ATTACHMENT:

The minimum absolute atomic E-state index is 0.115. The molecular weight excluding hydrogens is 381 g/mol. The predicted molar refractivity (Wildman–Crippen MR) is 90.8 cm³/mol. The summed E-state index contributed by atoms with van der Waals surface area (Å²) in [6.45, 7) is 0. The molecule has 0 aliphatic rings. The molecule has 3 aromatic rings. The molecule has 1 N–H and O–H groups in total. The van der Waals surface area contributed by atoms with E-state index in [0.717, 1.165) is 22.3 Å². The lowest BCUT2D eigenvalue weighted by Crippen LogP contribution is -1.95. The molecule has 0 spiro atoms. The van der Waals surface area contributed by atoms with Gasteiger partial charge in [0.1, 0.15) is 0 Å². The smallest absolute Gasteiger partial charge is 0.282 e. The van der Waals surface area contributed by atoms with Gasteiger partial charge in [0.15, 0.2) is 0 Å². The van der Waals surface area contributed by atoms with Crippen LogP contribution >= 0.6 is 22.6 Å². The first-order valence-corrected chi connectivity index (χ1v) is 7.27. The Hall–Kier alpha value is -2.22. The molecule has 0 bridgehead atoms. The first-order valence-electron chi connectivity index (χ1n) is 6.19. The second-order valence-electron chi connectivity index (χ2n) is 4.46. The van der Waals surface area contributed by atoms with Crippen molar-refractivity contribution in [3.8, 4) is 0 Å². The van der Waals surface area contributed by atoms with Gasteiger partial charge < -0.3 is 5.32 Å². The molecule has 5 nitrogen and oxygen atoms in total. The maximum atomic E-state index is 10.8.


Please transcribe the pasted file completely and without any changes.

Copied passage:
The minimum absolute atomic E-state index is 0.115. The molecular weight excluding hydrogens is 381 g/mol. The predicted molar refractivity (Wildman–Crippen MR) is 90.8 cm³/mol. The summed E-state index contributed by atoms with van der Waals surface area (Å²) in [6.45, 7) is 0. The molecule has 0 aliphatic rings. The molecule has 3 aromatic rings. The molecule has 1 N–H and O–H groups in total. The van der Waals surface area contributed by atoms with E-state index in [0.717, 1.165) is 22.3 Å². The lowest BCUT2D eigenvalue weighted by Crippen LogP contribution is -1.95. The molecule has 0 spiro atoms. The van der Waals surface area contributed by atoms with Gasteiger partial charge in [0.1, 0.15) is 0 Å². The smallest absolute Gasteiger partial charge is 0.282 e. The van der Waals surface area contributed by atoms with Gasteiger partial charge in [0.15, 0.2) is 0 Å². The van der Waals surface area contributed by atoms with Crippen LogP contribution >= 0.6 is 22.6 Å². The first-order valence-corrected chi connectivity index (χ1v) is 7.27. The Hall–Kier alpha value is -2.22. The molecule has 0 bridgehead atoms. The first-order valence-electron chi connectivity index (χ1n) is 6.19. The second-order valence-electron chi connectivity index (χ2n) is 4.46. The van der Waals surface area contributed by atoms with Crippen molar-refractivity contribution in [3.8, 4) is 0 Å². The van der Waals surface area contributed by atoms with Gasteiger partial charge < -0.3 is 5.32 Å². The molecule has 5 nitrogen and oxygen atoms in total. The maximum atomic E-state index is 10.8.